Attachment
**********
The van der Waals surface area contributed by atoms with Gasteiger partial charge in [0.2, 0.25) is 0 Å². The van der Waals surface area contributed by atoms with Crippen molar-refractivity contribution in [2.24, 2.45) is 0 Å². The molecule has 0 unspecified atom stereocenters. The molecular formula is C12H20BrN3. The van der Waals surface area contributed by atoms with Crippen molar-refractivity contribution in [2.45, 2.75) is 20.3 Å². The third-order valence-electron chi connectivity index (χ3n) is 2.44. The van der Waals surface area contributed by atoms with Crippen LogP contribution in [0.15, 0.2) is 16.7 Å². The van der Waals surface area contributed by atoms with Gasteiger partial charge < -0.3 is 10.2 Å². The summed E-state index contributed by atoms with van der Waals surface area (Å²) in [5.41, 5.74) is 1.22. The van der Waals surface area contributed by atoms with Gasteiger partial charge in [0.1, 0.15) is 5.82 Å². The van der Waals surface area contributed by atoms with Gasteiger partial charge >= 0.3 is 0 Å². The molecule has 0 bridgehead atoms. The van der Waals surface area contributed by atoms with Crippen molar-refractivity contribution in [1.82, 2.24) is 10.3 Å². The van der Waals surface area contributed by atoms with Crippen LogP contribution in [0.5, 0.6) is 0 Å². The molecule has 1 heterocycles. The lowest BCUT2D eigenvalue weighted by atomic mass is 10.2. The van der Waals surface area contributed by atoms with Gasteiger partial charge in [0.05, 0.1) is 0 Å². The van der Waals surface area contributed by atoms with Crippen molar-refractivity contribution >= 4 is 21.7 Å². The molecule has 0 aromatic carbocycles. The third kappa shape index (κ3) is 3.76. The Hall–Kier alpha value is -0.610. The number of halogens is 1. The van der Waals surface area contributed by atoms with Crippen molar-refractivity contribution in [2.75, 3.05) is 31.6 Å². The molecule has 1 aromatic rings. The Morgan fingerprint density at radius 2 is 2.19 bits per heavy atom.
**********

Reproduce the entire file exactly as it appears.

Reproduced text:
The van der Waals surface area contributed by atoms with Gasteiger partial charge in [0.2, 0.25) is 0 Å². The van der Waals surface area contributed by atoms with Crippen molar-refractivity contribution in [2.24, 2.45) is 0 Å². The molecule has 0 unspecified atom stereocenters. The molecular formula is C12H20BrN3. The van der Waals surface area contributed by atoms with Crippen molar-refractivity contribution in [2.45, 2.75) is 20.3 Å². The third-order valence-electron chi connectivity index (χ3n) is 2.44. The van der Waals surface area contributed by atoms with Crippen LogP contribution in [0.15, 0.2) is 16.7 Å². The van der Waals surface area contributed by atoms with Gasteiger partial charge < -0.3 is 10.2 Å². The summed E-state index contributed by atoms with van der Waals surface area (Å²) in [5.41, 5.74) is 1.22. The van der Waals surface area contributed by atoms with Gasteiger partial charge in [0.1, 0.15) is 5.82 Å². The van der Waals surface area contributed by atoms with Gasteiger partial charge >= 0.3 is 0 Å². The molecule has 0 bridgehead atoms. The van der Waals surface area contributed by atoms with Crippen molar-refractivity contribution in [1.82, 2.24) is 10.3 Å². The van der Waals surface area contributed by atoms with Crippen LogP contribution in [0.5, 0.6) is 0 Å². The molecule has 1 heterocycles. The lowest BCUT2D eigenvalue weighted by atomic mass is 10.2. The van der Waals surface area contributed by atoms with Gasteiger partial charge in [0.05, 0.1) is 0 Å². The van der Waals surface area contributed by atoms with Crippen molar-refractivity contribution >= 4 is 21.7 Å². The molecule has 0 aromatic carbocycles. The third kappa shape index (κ3) is 3.76. The Hall–Kier alpha value is -0.610. The number of halogens is 1. The van der Waals surface area contributed by atoms with Crippen molar-refractivity contribution in [2.75, 3.05) is 31.6 Å². The molecule has 1 aromatic rings. The Morgan fingerprint density at radius 2 is 2.19 bits per heavy atom.